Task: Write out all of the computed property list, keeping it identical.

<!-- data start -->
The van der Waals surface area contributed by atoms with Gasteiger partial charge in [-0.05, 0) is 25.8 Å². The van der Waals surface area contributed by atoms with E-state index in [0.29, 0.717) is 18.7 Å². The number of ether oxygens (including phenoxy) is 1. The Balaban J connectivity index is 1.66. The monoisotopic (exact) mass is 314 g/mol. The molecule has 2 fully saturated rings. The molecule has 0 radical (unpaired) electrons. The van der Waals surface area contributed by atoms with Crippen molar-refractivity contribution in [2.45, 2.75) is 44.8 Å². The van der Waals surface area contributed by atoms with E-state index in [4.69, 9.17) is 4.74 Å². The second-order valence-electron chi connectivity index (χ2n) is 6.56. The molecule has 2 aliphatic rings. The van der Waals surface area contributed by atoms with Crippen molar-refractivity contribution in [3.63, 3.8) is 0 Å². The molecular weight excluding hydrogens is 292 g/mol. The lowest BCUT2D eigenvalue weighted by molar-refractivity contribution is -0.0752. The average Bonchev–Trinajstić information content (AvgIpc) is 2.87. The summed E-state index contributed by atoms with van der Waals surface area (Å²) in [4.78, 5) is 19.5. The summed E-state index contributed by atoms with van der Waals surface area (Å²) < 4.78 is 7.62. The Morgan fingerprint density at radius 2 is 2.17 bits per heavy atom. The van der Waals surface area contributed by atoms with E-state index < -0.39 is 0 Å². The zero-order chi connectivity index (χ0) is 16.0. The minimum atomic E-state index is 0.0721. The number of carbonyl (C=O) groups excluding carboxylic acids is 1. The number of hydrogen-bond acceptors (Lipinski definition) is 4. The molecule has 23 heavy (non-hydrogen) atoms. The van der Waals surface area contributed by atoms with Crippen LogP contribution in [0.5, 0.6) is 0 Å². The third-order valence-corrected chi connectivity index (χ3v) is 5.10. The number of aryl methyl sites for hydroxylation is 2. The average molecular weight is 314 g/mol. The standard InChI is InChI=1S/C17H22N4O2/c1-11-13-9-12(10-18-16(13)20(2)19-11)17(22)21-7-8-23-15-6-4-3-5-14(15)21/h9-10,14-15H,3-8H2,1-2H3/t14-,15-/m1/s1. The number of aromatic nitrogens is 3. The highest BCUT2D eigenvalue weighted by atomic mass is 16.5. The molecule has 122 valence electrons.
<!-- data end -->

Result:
The van der Waals surface area contributed by atoms with Gasteiger partial charge in [-0.05, 0) is 25.8 Å². The van der Waals surface area contributed by atoms with E-state index in [0.29, 0.717) is 18.7 Å². The number of ether oxygens (including phenoxy) is 1. The Balaban J connectivity index is 1.66. The monoisotopic (exact) mass is 314 g/mol. The molecule has 2 fully saturated rings. The molecule has 0 radical (unpaired) electrons. The van der Waals surface area contributed by atoms with Crippen molar-refractivity contribution in [2.45, 2.75) is 44.8 Å². The van der Waals surface area contributed by atoms with E-state index in [4.69, 9.17) is 4.74 Å². The second-order valence-electron chi connectivity index (χ2n) is 6.56. The molecule has 2 aliphatic rings. The van der Waals surface area contributed by atoms with Crippen molar-refractivity contribution in [3.63, 3.8) is 0 Å². The molecular weight excluding hydrogens is 292 g/mol. The lowest BCUT2D eigenvalue weighted by molar-refractivity contribution is -0.0752. The average Bonchev–Trinajstić information content (AvgIpc) is 2.87. The summed E-state index contributed by atoms with van der Waals surface area (Å²) in [4.78, 5) is 19.5. The summed E-state index contributed by atoms with van der Waals surface area (Å²) < 4.78 is 7.62. The Morgan fingerprint density at radius 2 is 2.17 bits per heavy atom. The van der Waals surface area contributed by atoms with E-state index < -0.39 is 0 Å². The zero-order chi connectivity index (χ0) is 16.0. The minimum atomic E-state index is 0.0721. The number of carbonyl (C=O) groups excluding carboxylic acids is 1. The number of hydrogen-bond acceptors (Lipinski definition) is 4. The molecule has 23 heavy (non-hydrogen) atoms. The van der Waals surface area contributed by atoms with Crippen LogP contribution in [0.5, 0.6) is 0 Å². The third-order valence-corrected chi connectivity index (χ3v) is 5.10. The number of aryl methyl sites for hydroxylation is 2. The average molecular weight is 314 g/mol. The standard InChI is InChI=1S/C17H22N4O2/c1-11-13-9-12(10-18-16(13)20(2)19-11)17(22)21-7-8-23-15-6-4-3-5-14(15)21/h9-10,14-15H,3-8H2,1-2H3/t14-,15-/m1/s1. The number of aromatic nitrogens is 3. The highest BCUT2D eigenvalue weighted by atomic mass is 16.5. The molecule has 122 valence electrons.